Causes of Burn Marks
- The primary cause for burn marks in the injection-molded component is none other than trapped air, or the resin itself. It overheats the mold cavity during injection, thus leading to such a problem.
- Yet another common reason that triggers burn marks in Injection Molding is excessive injection speed or high material temperature that often leads to overheating that causes burns.
How to Fix Burn Marks in Injection Molding?
Here’re mentioned some common solutions to keep these annoying burn marks at the bay.
- Reducing the melt and mold temperature might help in dealing with this issue. It prevents overheating and protects the component from burning.
- Increase the size of gas vents and gates to allow trapped air to escape.
- The next best solution that can help fix the problem is shortening the mold cycle time so that any trapped air and resin don’t have a chance to overheat.
- Decrease the injection speed to mitigate the risk of trapping air inside the mold.
Sink marks are depressions that can be seen on the surface of the part where the molten plastic has pooled and solidified. They can be caused by several factors, including poor injection techniques, flawed parts, and improperly designed molds.
Sinks marks often occur near areas of high stress or heat, such as junctions between parts or areas where two pieces of metal intersect.
Causes of Sink Marks
- These small depressions or sink marks appear when the part inside a molded component shrinks.
- The material near the exterior of the part cools too slowly, resulting in shrinkage and sink marks. As with voids, these depressions are more likely to occur in thicket parts of a plastic component.
How to Fix Sink Marks in Injection Molding?
Follow the remedies mentioned below to avoid the occurrence of sink marks in the future.
- Always create a mold with thin walls to attain faster cooling near the surface.
- Enhance the cooling time to mitigate shrinkage and sink marks.
- Increasing the holding time and pressure may also help as it allows the material near the component’s surface to cool.
Also known as air pockets, vacuum voids look like air bubbles trapped inside a finished molded component. These are similar to sink marks but they are reversed in cause and effect.
While these air pockets are often termed minor defects, larger or numerous voids can directly impact the molded part and weaken it.
Common Causes of Vaccum Voids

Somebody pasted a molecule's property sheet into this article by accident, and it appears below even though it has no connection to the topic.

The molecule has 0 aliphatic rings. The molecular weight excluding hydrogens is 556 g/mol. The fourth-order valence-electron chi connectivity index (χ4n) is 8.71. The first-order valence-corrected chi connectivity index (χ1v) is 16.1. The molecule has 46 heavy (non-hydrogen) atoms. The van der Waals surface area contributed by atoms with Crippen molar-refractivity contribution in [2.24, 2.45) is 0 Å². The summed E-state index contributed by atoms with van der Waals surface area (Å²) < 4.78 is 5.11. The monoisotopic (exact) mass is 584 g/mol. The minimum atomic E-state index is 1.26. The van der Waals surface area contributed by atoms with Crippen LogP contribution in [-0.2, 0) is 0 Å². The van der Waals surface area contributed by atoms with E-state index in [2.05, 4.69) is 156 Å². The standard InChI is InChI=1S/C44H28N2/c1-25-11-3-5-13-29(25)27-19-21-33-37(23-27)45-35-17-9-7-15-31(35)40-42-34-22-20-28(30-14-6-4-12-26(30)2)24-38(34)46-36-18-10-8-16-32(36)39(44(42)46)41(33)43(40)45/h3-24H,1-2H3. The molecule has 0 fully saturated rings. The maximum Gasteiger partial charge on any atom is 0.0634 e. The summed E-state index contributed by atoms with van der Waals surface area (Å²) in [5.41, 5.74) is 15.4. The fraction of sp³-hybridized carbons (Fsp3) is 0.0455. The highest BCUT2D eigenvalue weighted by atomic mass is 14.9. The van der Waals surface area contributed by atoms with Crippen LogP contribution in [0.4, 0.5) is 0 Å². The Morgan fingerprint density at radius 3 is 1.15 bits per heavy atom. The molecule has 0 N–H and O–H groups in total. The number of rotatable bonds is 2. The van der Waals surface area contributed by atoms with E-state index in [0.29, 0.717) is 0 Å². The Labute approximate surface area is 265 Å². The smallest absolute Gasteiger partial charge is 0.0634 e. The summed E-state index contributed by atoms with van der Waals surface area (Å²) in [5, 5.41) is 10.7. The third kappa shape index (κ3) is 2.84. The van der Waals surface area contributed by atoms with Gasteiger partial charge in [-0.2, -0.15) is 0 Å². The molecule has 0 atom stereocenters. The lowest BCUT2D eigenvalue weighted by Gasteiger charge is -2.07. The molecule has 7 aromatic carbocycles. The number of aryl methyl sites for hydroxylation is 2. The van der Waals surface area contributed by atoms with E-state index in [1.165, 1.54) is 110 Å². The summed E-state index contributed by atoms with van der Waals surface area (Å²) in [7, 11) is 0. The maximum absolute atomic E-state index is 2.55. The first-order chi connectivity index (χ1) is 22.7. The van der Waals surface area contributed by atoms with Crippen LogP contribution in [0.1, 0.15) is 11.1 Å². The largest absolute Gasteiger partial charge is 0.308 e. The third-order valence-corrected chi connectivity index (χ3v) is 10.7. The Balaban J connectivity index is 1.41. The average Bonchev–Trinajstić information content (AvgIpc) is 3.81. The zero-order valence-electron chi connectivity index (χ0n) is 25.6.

- Inappropriate molding pressure is the basic reason to trigger vacuum voids in the plastic component.
- The problem is also caused when the material nearest to the mold wall solidifies too quickly, causing it to harden and creating an abscess.
- Vacuum Voids also occur if the density changes significantly from the molten to a hardened state.
- These are quite popular in molded parts that are thicker than 6mm.
How to Fix Vaccum Voids in Injection Molding?
The common ways to limit vacuum voids in the molded part are mentioned below.
- Increase the injection pressure to force trapped air pockets out.
- Select a material with lower viscosity to reduce the risk of the formation of air bubbles.
- Inset gates close to the thickest parts of the mold.
Warping is a distortion of the plastic part caused by heat and pressure. The most common type of warping is called “crease-back” warping. Crease-back warping happens when the plastic cools and contracts in the middle of the part. Other types of warping can also occur, depending on the type of injection molding process used.
There are several causes of warping in injection molding and some of them are mentioned here.
Causes of Warping
- One of the major causes of warping is that solidification happens too quickly. And what makes the problem worse is the excessive temperature and low thermal conductivity of the molten component.
- Mold design can also contribute to warping, especially when mold walls are not of uniform thickness.
How to Fix Warping in Injection Molding?
Use these simple methods to resolve the warping problem in injection-molded products.
- Make sure that the solidification process is long enough to prevent uneven shrinkage.
- Keep in mind the wall thickness and redesign the mold to promote part symmetry.
- Reduce the mold temperature to avoid warping.
These are the five common Injection Molding defects. We hope you have learned about major causes and remedies for the same to avoid them in the future. Injection Molding is one of the leading approaches to producing identical products; however, it typically requires significant upfront investment in tooling.
Make sure to design the molds appropriately and then initiate the process to avoid minor and serious defects later on.